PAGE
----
Sunday, August 14, 2011

Xtext Grammar Visualization

When developing EBNF-style grammars, e.g. for Xtext, syntax graphs can be a great help. One of the new features in Xtext 2 is the Xtext Syntax Graph which can be selected in the Eclipse menu under Views - Xtext - Xtext Syntax Graph. In case the grammar has ambiguities, users get an error message similar to the following when trying to generate the code for the grammar by running the MWE2 workflow file.

Decision can match input such as [...] using multiple alternatives 1,2

If the error isn't obvious, the alternatives can be displayed graphically with ANTLRWorks (the graph analysis can be expensive and thus is not included in the standard Xtext Syntax Graph). Here is an example of an Eclipse Xtext project with a simple, ambiguous grammar and the Xtext Syntax Graph.

To analyze the grammar in ANTLRWorks, the executable jar file from the ANTLR website can be downloaded and run using the JRE (java -jar antlrworks-1.x.x.jar). ANTLRWorks expects the ANTLR grammar file from the Xtext project, which is called Internal[...].g. A debug-friendly version of this file may be generated by adding fragment = parser.antlr.DebugAntlrGeneratorFragment { } to your MWE2 workflow file and running it againThe file is located in the Eclipse Xtext project in the src-gen folder in the [...].antlr.internal package (see first screenshot).
After opening it, the grammar can be checked by selecting Grammar - Check Grammar (Ctrl-R) from the menu. It will show an error message. Selecting the incorrect rule ruleModel and ticking both checkboxes for the alternatives (on the lower right on the screenshot) shows the ambiguity graphically.

Monday, February 7, 2011

Quickly formatting DSLs with Xtext

One typical task of developing new domain specific languages with Xtext is to customize the formatting in order to have a nice text layout. If the majority of grammar keywords should be formatted in the same way and only a few in a specific way, a generic formatter could be used. As an example, for DSLs with many key-value pairs (e.g. domain models), one might want to indent everything between curly braces and start a new line before each keyword. Instead of manually listing the keywords for the findKeywords()-method of the IGrammarAccess, GrammarUtil.getAllKeywords() can be used to get all the keywords, so a generic formatting method could look like this:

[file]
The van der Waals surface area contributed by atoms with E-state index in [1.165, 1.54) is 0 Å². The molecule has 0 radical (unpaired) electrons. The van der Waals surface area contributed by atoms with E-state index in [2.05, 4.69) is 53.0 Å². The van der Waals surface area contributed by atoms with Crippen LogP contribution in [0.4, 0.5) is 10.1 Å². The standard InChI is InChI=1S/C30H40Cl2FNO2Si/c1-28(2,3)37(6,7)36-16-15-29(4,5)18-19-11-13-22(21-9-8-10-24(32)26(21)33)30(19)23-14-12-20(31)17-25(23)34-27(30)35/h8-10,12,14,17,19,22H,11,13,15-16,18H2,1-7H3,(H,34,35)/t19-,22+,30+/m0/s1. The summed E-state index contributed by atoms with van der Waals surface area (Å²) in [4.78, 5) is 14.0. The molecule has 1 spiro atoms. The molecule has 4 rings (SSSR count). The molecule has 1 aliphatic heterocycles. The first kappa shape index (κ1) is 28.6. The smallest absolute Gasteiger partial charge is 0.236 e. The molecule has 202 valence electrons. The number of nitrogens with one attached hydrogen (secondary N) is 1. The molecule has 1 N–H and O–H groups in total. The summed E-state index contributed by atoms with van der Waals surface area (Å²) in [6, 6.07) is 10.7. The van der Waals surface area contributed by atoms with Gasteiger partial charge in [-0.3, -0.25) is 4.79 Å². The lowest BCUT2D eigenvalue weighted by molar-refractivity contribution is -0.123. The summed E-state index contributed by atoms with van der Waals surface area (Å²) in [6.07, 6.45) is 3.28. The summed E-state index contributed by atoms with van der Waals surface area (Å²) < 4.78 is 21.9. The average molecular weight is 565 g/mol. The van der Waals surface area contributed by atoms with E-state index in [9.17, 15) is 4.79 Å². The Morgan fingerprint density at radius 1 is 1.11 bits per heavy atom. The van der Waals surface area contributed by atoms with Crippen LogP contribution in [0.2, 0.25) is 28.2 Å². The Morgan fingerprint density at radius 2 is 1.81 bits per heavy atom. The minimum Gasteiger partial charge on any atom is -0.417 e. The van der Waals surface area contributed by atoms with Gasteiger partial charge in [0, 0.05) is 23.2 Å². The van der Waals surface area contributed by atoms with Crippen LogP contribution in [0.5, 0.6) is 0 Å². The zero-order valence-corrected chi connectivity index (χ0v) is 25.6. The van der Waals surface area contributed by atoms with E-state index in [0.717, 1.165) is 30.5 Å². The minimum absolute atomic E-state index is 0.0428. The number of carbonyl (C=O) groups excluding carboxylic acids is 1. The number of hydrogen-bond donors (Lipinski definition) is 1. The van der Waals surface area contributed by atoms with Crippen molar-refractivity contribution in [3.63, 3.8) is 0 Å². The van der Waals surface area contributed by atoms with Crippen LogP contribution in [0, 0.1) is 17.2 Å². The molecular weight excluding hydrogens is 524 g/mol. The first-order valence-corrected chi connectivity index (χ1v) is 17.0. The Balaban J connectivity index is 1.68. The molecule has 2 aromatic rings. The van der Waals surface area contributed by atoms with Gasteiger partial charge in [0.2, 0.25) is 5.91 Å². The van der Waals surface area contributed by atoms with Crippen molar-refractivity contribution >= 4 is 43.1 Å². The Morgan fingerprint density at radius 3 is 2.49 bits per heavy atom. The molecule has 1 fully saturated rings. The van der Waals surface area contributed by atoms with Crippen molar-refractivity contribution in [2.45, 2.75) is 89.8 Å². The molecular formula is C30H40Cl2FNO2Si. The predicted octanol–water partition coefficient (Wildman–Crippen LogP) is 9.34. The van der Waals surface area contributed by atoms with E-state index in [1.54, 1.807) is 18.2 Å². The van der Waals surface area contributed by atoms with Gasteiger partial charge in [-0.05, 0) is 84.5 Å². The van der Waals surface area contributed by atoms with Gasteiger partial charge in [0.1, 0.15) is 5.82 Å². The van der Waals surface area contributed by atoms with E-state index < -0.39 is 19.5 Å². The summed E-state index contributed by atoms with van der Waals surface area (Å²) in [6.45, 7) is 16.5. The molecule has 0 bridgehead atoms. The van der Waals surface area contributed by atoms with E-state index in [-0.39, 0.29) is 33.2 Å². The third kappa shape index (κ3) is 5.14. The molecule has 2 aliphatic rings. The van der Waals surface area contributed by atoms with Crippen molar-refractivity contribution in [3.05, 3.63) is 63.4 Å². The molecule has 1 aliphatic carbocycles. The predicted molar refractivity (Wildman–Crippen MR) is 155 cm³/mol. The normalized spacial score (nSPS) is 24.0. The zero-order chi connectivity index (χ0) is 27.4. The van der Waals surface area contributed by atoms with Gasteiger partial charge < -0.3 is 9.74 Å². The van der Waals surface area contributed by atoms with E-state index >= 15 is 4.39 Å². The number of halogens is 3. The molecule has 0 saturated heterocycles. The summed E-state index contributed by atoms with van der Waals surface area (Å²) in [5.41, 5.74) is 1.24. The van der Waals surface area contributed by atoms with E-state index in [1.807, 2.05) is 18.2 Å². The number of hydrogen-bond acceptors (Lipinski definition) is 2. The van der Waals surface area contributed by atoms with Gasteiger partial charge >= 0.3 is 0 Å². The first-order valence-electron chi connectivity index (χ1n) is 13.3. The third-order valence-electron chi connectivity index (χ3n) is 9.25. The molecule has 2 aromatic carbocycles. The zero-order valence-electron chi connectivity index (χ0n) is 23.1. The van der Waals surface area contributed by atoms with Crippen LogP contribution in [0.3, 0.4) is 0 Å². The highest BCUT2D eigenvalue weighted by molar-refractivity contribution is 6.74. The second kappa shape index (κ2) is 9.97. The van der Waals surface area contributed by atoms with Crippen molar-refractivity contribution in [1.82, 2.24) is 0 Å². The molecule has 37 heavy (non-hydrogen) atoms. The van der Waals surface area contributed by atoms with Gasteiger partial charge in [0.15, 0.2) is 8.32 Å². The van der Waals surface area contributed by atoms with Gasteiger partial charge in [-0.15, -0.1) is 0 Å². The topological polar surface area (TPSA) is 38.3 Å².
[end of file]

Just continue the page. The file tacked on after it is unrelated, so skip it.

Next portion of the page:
public class GenericFormatter {

* In your implementation of
* {@link org.eclipse.xtext.formatting.impl.AbstractDeclarativeFormatter#configureFormatting(org.eclipse.xtext.formatting.impl.FormattingConfig)}
* you may call this generic formatting method first. It indents blocks between curly braces and sets a linewrap
* before each keyword. Add your own behavior afterwards, e.g.
* keywords = grammar.findKeywords(...);
* for (final Keyword keyword : keywords) {
* config.setNoLinewrap().before(keyword);
* }
public static void genericFormatting(final FormattingConfig config, final IGrammarAccess grammar) {
for (final Pair pair : grammar.findKeywordPairs("{", "}")) { //$NON-NLS-1$ //$NON-NLS-2$
// a space before the first '{'
config.setSpace(" ").before(pair.getFirst()); //$NON-NLS-1$
// indentation between
config.setIndentation(pair.getFirst(), pair.getSecond());
// and a linewrap before the last '{'

// linewrap before all keywords
final Set allKeywords = GrammarUtil.getAllKeywords(grammar.getGrammar());
final List keywords = grammar.findKeywords(allKeywords.toArray(new String[allKeywords.size()]));
for (final Keyword keyword : keywords) {

It could be called inside the configureFormatting()-method in [NameOfTheDSL]Formatter. Formatting code that overrides this behavior for specific keywords can be added after the call to the generic method like this:
keywords = grammar.findKeywords([keywords w/o wrap before]);
for (final Keyword keyword : keywords) {